copied with permission from Grosse Pointe News on 5/7/09
COLUMN NAME: X-tra Special Advice
BY: Mary Beth Langan and Theodore G. Coutilish
HEADLINE: Learning from this extraordinary teacher
COPY: Call him Mr. X.
He is the best teacher Ted has ever known.
Not for his patience. He has very little. Ditto for compassion, confidence, ability to explain a topic in a different way, openness to new ideas, creativity, dedication to excellence, sensitivity, respectfulness, caring, creativity, unwavering support, willingness to help a student achieve, pride in a student’s accomplishments and passion for education. He would not win awards for his teaching style.
He does not speak. He does not listen well. He does not treat everyone fairly. He is not usually calm. He does not like learning. He usually does not try to engage his students. He does not even teach, at least not in the traditional sense.
But a finer teacher there has never been.
Who is Mr. X?
Mr. X is Andrew Langan Coutilish, our eight-year-old son affected by Fragile X Syndrome and autism.
While many people focus on the negatives, his disabilities and what he cannot do, think about him — and others like him — in another way.
Think of his abilities.
Think of his ability to instill patience. His theatrics bring out patience I never knew I had and never thought possible. It has changed how I look at everything — work, relationships, education, love.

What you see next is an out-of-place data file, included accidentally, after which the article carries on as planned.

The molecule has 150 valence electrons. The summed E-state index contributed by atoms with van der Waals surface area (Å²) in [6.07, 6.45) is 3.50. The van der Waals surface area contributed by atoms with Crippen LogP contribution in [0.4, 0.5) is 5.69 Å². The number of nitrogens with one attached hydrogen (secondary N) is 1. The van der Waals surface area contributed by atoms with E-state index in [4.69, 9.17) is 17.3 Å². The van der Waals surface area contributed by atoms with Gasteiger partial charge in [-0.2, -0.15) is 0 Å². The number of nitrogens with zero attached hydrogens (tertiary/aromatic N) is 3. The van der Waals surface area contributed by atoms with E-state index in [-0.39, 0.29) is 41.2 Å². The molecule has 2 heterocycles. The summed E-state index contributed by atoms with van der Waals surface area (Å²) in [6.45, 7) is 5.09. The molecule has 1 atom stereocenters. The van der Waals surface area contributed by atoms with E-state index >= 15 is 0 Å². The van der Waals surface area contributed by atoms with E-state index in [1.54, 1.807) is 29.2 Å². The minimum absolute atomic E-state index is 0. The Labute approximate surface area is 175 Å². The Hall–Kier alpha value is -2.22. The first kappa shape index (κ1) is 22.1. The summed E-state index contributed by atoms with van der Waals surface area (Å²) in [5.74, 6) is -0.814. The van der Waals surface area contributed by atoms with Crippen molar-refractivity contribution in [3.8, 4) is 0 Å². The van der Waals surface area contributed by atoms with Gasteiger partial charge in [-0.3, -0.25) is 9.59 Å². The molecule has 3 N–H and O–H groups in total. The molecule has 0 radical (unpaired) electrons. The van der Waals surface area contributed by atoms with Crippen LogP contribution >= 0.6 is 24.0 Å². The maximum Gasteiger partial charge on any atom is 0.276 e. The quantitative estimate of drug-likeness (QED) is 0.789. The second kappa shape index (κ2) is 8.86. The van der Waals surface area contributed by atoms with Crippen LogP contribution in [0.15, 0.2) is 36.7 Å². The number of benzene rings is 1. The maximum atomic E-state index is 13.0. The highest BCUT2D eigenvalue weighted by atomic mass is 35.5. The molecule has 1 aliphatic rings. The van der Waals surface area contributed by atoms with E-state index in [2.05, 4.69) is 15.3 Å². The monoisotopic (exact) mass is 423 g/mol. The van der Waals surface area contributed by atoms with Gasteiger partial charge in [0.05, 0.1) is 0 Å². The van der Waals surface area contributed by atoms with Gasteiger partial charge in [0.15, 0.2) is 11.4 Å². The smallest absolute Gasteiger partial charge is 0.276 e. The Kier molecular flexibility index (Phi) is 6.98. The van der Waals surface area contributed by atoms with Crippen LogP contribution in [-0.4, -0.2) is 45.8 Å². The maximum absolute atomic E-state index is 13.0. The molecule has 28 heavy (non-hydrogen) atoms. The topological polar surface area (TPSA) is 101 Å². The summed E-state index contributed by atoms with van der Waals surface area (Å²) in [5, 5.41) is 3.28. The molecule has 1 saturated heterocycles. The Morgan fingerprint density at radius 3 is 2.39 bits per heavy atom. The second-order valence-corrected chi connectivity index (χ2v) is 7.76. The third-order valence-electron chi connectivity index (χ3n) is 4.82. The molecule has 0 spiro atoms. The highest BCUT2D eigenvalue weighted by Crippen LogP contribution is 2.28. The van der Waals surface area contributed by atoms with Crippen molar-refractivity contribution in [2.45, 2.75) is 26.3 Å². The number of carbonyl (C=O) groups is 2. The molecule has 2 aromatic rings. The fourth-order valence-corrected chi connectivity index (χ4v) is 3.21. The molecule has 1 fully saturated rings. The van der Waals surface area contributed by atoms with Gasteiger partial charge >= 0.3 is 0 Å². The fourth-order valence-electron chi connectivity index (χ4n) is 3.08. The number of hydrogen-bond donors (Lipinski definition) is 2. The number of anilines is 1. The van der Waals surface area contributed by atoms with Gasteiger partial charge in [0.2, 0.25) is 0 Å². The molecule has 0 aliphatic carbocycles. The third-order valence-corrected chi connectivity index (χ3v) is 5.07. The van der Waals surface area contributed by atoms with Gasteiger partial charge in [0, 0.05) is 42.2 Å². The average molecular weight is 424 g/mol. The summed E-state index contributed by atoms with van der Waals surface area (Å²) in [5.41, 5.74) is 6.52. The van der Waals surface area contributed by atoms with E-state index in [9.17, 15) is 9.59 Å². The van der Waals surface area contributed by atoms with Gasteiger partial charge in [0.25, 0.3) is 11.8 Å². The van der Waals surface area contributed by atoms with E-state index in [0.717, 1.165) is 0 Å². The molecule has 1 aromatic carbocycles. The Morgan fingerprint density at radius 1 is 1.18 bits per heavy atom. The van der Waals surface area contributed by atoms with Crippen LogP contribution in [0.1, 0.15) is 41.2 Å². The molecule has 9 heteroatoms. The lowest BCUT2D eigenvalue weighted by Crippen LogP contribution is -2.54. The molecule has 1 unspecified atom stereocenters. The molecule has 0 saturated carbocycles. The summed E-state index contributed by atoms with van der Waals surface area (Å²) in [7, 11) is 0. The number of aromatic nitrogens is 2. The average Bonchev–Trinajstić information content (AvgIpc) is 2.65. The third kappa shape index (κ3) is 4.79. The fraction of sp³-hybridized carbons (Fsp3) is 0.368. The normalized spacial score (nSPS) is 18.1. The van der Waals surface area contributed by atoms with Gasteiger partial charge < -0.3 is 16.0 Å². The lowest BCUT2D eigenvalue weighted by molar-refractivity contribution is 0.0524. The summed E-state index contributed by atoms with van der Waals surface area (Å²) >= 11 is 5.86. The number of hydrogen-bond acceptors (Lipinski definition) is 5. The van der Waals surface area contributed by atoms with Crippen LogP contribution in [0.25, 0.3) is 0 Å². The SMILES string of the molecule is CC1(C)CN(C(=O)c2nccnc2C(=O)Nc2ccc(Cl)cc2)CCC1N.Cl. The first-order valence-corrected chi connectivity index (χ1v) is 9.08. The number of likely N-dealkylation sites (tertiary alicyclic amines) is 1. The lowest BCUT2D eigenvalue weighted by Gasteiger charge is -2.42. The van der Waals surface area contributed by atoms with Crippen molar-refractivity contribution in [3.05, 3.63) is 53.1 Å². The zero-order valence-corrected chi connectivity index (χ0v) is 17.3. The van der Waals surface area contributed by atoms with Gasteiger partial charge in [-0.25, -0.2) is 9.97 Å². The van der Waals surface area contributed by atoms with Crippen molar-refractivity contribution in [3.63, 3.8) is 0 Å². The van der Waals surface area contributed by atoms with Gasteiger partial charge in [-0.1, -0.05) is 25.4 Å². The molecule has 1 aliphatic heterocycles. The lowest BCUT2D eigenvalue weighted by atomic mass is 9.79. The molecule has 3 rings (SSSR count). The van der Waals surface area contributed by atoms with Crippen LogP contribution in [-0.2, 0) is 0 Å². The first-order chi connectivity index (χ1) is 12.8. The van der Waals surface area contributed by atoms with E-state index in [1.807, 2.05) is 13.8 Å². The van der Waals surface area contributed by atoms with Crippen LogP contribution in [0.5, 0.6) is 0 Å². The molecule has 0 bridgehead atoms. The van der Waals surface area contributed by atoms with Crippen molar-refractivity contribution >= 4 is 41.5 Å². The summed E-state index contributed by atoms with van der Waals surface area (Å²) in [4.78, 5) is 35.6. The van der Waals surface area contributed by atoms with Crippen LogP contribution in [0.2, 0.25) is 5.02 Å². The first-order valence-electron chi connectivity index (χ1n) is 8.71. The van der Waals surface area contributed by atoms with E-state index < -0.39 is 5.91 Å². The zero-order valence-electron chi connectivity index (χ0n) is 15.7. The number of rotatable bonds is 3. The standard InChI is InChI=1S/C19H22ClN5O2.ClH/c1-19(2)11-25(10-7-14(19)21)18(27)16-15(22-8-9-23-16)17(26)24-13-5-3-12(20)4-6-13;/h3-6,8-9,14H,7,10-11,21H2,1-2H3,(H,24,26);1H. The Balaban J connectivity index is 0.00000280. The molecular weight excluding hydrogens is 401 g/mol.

Think of his ability to inspire new ideas. I have to do research to fix his computer follies and I could write textbooks on creative ways to fix things he breaks around the house and in the minivan.
Think of his ability to bring out humor. Sometimes the unique things he does are ridiculous. His take on life and how to navigate can be interesting to watch. Sometimes you laugh. Sometimes you cry. But you always learn something and are better for it.
Think of his ability to stir creativity. Teaching him teaches you to think in innovative ways. It challenges logical thinking, emotions and behavior. As run-of-the-mill teaching styles fail, it forces you to create out-of-the-box techniques. It forces you to adapt, be flexible and open to new ideas.
Now think of those people in your life who are like Andrew. Those with whom you have not connected, may try to ignore and do not understand. Think of what you are missing — those missed opportunities to make a better you through interactions with them.
Think of what you can become.
Embrace someone with special needs. If not for them, do it for yourself. Nurture them. Connect with them. Teach them. Learn even more from them. Take the opportunity. It’s the right thing to do. You will gain more than you ever imagined.
Grosse Pointe residents Theodore G. Coutilish and Mary Beth Langan created this column to share experiences from their journey as parents of a child with Fragile X Syndrome [fragilex.org]. Send your questions or comments to email@example.com.